“For me bouldering and lead are my favorites because they’re always changing, in comparison to speed climbing or even other sports in that you’re not rehearsing the same thing over and over,” said Raboutou, the 2018 lead youth (17-18) world champion,. “It’s trying new things. In competitions you’ve never seen that climb before. You’ve never tried it so you have to be good at thinking on the spot.”
Age in Tokyo: 22
Hometown: Honolulu, Hawaii
Claim to Fame: Reynolds is the reigning world champion in park skateboarding.
Get To Know Heimana
Reynolds had the kind of upbringing that most kids can only dream of. Born and raised in Hawaii, Reynolds’ dad loved all board sports and introduced young Heimana to skateboarding at the age of 7. The youngster entered his first contest that same year, and by the age of 10 he was telling local news outlets that he wanted to be a professional skateboarder and skate in the Olympics when he grew up — even though the sport was still years away from being considered for the Games.
“I just had a feeling,” he said. “I knew that skateboarding was a sport, regardless of what people have to say. Everyone has an opinion of what’s a sport and what’s not a sport, but me, I always knew it was a sport. I always looked at it as a way of training and keeping my mind strong, and I loved skateboarding and didn’t take no for an answer.”
Olympic skateboarding will have two disciplines: park and street. Street skateboarders use rails, stairs, curbs and other elements similar to those you might find skating around a city or town to perform tricks. Park skaters drop down into bowls, using the sides and other ramps throughout the course to launch themselves in the air and do their tricks.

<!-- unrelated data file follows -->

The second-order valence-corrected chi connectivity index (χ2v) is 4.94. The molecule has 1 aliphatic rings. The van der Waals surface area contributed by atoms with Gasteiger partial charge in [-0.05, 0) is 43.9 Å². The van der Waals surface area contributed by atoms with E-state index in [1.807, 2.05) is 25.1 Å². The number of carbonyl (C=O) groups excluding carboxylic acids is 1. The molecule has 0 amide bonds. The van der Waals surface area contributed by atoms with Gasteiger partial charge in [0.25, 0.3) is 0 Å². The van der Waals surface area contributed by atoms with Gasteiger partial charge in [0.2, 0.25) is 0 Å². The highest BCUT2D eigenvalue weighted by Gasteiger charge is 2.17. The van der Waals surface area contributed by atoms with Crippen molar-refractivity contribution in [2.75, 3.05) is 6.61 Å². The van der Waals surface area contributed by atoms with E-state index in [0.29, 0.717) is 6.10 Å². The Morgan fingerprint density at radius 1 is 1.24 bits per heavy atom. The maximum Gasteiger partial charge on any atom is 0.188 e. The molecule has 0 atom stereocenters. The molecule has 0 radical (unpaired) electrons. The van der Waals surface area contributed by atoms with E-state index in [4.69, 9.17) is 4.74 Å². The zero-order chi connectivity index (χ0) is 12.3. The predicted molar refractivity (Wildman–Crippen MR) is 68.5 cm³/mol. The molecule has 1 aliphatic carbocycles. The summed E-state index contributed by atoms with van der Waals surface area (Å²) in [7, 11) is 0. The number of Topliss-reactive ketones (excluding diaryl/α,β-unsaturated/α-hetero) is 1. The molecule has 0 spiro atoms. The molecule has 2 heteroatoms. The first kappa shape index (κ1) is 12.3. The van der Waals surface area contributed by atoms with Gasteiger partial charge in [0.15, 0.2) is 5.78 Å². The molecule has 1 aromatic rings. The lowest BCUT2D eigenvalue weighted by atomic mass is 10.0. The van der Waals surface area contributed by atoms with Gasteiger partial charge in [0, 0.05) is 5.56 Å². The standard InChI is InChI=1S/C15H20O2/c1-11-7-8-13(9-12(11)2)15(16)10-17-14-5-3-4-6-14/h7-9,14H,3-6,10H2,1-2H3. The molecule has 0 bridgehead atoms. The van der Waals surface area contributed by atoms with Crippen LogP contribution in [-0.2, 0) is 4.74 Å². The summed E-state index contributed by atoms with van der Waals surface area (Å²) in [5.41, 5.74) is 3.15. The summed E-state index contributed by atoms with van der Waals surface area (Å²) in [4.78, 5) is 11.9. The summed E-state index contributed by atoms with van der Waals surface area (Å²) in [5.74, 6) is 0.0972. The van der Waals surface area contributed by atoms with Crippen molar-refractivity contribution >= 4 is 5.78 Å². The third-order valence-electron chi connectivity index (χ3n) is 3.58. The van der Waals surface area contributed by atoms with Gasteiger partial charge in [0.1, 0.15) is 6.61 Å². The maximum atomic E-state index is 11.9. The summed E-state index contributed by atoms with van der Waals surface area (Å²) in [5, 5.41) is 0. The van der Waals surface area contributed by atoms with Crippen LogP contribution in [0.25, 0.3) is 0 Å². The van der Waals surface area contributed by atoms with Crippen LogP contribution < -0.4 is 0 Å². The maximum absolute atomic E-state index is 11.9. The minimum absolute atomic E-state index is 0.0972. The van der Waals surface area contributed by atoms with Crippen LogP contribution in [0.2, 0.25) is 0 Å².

Reynolds is not just a park skater, he’s also the world champion following a stellar 2019 season.
“It’s still kind of sinking in,” Reynolds said. “I know I did win the world championships, but when people say it I’m still like, ‘Whoa.’ It still kind of baffles me. It’s definitely really humbling.”
Reynolds is living in San Diego because California is the epicenter for the sport in the U.S., he said, and it’s a lot easier to get to a contest in Carlsbad or elsewhere in the state than it is from Hawaii.
But Hawaii, where his family still lives and owns and operates a skate shop and skate park, will always be home, and Reynolds can’t wait to represent not just the U.S. but also the Aloha State at the Olympics.